This Week in Europe: GDPR, Irish referendum

, by Radu Dumitrescu

This Week in Europe: GDPR, Irish referendum

Members of the TNF team recount big events from Europe from the past week, and point attention to news that may have passed notice. What did we miss? Comment on our Facebook page at !

Sweden gearing for close election

An Ipsos poll conducted in Sweden ahead of the elections this autumn puts the first three parties in a close contest. The ruling Social Democrats scored 24%, the Moderate Party coming second with 22%. However, the big surprise is that the far-right, anti-immigration Sweden Democrats scored 20% of the support of the respondents, placing them at a record high, after securing just 13% of the votes in 2014. In comparison, the Social Democrats, who dominated Sweden’s political stage for a century, have never polled so low since 1979, when the record started being held.

Irish votes for abortion

This week, voters in Ireland amended the constitution in order to repeal a longstanding ban on abortions. With 66.4% in favor of the repeal and 33.6% against, the referendum, held on Friday, gave a green light to legislation allowing abortion for any reason through the first 12 weeks of pregnancy. A progressive trend has established in previously conservative, Catholic Ireland, after the country voted to allow same-sex marriage in 2015. Irish PM Leo Varadkar commented that “democracy is in action.” The vote also gave a chance to platforms such as Google and Facebook to deal with foreign attempts to sway the electorate.

Survey: Support for EU at the highest score ever measured

A Kantar survey of over 27,000 people across Europe has shown that more and more Europeans believe that their countries have benefited from EU membership and that their voice can be heard across the continent. Marking one year until the 2019 European Parliament elections, the same poll also showed that anti-establishment parties are gaining support.

The attitudes of Europeans have improved since a similar poll was taken in 2016, before Great Britain voted to leave the EU, reaching the highest score ever measured. On average, 67% of respondents believe that their country has benefited from EU membership, with only 12% saying that the effects are negative. However, 63% of Europeans under 24 consider anti-establishment parties to come bearing solutions to the present problems faced by the Union.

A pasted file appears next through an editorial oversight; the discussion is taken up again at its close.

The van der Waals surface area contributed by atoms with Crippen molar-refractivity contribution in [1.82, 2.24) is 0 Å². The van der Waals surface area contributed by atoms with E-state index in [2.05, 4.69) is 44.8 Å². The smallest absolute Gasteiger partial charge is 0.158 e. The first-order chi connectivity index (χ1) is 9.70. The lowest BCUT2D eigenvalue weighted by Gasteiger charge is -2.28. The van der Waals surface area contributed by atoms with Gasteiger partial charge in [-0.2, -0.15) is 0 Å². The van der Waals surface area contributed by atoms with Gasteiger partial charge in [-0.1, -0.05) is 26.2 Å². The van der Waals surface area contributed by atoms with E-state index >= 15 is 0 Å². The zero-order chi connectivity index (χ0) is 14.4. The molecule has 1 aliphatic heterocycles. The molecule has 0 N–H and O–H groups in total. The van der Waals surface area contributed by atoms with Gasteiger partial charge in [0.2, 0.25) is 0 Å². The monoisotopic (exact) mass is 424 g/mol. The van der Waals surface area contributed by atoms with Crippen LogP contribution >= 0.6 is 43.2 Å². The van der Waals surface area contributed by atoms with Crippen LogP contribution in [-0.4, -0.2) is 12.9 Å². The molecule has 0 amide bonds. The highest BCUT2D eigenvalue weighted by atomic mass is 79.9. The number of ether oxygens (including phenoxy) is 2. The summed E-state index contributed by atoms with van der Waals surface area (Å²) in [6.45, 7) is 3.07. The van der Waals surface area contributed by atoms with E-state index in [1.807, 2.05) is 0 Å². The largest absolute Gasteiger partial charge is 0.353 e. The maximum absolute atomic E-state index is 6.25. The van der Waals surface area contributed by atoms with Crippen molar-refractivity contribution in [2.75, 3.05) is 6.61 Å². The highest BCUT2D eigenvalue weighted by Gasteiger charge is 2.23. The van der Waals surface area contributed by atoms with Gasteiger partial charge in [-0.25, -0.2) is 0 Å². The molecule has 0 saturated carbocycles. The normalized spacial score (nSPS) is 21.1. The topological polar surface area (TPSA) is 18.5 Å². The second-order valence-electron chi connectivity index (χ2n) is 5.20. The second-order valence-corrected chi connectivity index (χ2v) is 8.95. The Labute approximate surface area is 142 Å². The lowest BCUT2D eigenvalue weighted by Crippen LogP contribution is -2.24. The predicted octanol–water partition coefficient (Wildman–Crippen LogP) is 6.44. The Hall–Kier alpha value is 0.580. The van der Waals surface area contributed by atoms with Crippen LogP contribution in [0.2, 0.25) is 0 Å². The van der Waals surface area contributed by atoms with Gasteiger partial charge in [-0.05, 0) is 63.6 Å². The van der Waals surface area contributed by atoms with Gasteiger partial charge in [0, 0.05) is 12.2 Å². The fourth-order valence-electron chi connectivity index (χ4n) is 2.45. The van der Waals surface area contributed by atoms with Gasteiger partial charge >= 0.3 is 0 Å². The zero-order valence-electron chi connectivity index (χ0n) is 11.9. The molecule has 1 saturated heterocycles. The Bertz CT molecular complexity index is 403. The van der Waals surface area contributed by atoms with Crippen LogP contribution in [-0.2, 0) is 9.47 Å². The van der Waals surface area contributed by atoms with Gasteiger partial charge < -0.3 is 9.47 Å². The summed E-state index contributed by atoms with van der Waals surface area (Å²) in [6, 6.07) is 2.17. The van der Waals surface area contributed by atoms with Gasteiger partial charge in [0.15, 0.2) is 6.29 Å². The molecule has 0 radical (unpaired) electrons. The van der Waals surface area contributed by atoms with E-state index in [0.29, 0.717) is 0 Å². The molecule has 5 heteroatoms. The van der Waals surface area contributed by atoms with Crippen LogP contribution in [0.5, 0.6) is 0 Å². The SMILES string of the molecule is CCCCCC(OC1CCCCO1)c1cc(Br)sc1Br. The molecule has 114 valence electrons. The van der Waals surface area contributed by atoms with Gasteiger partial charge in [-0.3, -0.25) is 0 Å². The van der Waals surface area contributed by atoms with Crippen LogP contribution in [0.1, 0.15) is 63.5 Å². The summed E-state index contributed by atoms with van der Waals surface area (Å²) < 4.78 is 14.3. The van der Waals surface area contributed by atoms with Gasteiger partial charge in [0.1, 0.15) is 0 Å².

Italy gets new coalition and PM

On Wednesday, after almost three months of debates, Italian President Sergio Mattarella asked Giuseppe Conte to form a coalition cabinet out of the anti-establishment 5Star Movement and the far-right Northern League. In his acceptance speech, the virtually unknown law professor sought to calm down foreign partners and the voters ahead of what many may think will be a Eurosceptic government in one of the EU’s largest countries.

Despite the future PM’s reassurances, both the League and the 5SM agreed to renegotiate Italy’s massive public debt with the EU, attempt to reduce the bloc’s powers, repeal austerity and seek better relations with Russia. Early on, Conte faced allegations that he lied about his resume, after an official of the New York University, where Conte said that he “updated his studies”, stated that there were no records showing him attending any course.

Record number of Brits seeking German citizenship

According to Germany’s Federal Statistical Office, 7,493 Britons became German citizens in 2017. The number represents a 162% increase since 2016, and an even bigger rise since 2015, when only 622 Brits gained German citizenship. The connection with Brexit is obvious, but in total, 112,000 people received German citizenship in 2017, most being - in order - Turkish, British, Polish, Italian and Romanian nationals.

EU finance ministers improve Banking Union

This week, finance ministers across the EU member states reached an agreement on a package of measures meant to reduce the risk in the banking industry of the continent. Presided over by the Bulgarian Minister for Finance Vladislav Goranov, the agreement means that the EU will apply international standards devised following the 2007-8 financial crisis, making European banks more resilient to market shocks.

The proposal introduces a binding leverage ratio of 3% for all banks and a ‘total loss-absorbing capacity’ of at least 8% of their balance sheet, securing capital for banks that trade in securities and derivatives. The presidency of the Council will now have to start negotiations with the European Parliament.

Experts deem GDPR avalanche unnecessary

Last week, the EU’s new privacy rules - the General Data Protection Regulation - finally kicked in, resulting in a virtual avalanche of emails received by European consumers throughout the past days. Inboxes were filled, boxes were checked and unsubscriptions were issued.

Companies unsure of the implications of the new rules asked users to re-consent to how their data was being used. However, experts now say that consent given in the past is still valid, and that the GDPR-related craze was unnecessary. On Friday, European data protection authorities supported the analysis of the experts. Moreover, companies do not need consent to send marketing emails to present customers.

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